A couple from East Java, Indonesia, was unable to obtain the birth certificate of their 3-year-old son after authorities said they could not print his name on the document because it was too long.
What’s in a name: The child’s name, which contains 19 words, or 115 letters, is significant to the history of the Islamic civilization, his father, Arif Akbar, explained, according to World of Buzz.
Letter to the president: Cordo’s parents have tried to persuade authorities to give them his birth certificate, but they were always rejected. They were also encouraged to change their son’s name during one of the times they visited the agency.
- Akbar and his wife Suci Nur Aiysiah decided to name their son Rangga Madhipa Sutra Jiwa Cordosega Akre Askhala Mughal Ilkhanat Akbar Sahara Pi-Thariq Ziyad Syaifudin Quthuz Khoshala Sura Talenta after a discussion with Akbar’s uncle, Mujoko Zahid, who was a cultural figure in their area. Akbar and Aiysiah call their child Cordo for short.
- Akbar hoped the name, which consists of historical personalities and locales, would encourage Cordo to grow up into a “global figure,” Mashable SEA reported.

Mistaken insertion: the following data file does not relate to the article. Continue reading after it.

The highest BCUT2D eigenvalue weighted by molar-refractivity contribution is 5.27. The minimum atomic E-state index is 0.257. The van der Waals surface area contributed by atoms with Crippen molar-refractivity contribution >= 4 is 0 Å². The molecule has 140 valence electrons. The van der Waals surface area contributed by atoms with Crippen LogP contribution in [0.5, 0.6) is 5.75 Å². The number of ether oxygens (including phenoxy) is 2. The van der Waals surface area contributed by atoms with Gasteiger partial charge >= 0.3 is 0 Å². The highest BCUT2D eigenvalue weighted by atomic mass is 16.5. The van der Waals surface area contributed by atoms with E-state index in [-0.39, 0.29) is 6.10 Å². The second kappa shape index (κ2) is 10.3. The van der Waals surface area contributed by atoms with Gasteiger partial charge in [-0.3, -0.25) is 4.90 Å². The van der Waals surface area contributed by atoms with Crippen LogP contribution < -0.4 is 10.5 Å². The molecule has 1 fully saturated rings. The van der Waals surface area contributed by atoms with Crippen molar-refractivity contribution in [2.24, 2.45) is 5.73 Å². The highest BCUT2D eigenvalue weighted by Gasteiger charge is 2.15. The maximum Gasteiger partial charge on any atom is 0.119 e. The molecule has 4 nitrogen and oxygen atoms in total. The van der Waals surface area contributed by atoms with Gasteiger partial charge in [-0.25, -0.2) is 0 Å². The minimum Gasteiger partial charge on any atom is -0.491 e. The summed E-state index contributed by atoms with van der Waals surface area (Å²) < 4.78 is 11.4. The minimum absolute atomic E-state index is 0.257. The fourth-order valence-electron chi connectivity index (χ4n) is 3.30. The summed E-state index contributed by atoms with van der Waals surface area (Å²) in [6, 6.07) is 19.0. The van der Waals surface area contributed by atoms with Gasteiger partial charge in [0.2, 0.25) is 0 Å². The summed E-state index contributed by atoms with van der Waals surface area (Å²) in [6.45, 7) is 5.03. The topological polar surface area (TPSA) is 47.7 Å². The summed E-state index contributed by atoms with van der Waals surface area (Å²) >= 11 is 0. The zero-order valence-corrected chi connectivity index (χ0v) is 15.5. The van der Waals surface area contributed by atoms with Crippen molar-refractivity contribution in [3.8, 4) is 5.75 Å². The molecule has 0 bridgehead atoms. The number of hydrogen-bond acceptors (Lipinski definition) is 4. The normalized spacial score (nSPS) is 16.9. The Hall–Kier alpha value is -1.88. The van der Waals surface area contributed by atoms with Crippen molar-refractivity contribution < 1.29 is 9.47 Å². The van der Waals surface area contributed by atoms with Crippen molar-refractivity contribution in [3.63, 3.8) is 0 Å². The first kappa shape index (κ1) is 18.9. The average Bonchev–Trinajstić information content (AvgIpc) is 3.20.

- “He’ll have a global outlook and the power to realize his dreams,” Akbar said. “He’ll become a person who doesn’t have limited thinking nor narrow views, but has a global outlook with the initiative and strength to accomplish his goals. He’ll be strong, but also compassionate.”
- Cordo’s parents wrote an open letter to Indonesian President Joko Widodo (Jokowi) to help them with their case. They hope to get Cordo’s birth certificate before he starts school in two years.
- The current limit to the number of letters allowed on official documents — including spaces — is 55 characters, according to Rahmad Ubaid, head of population and civil registration service in Tuban Regency, AsiaOne reported.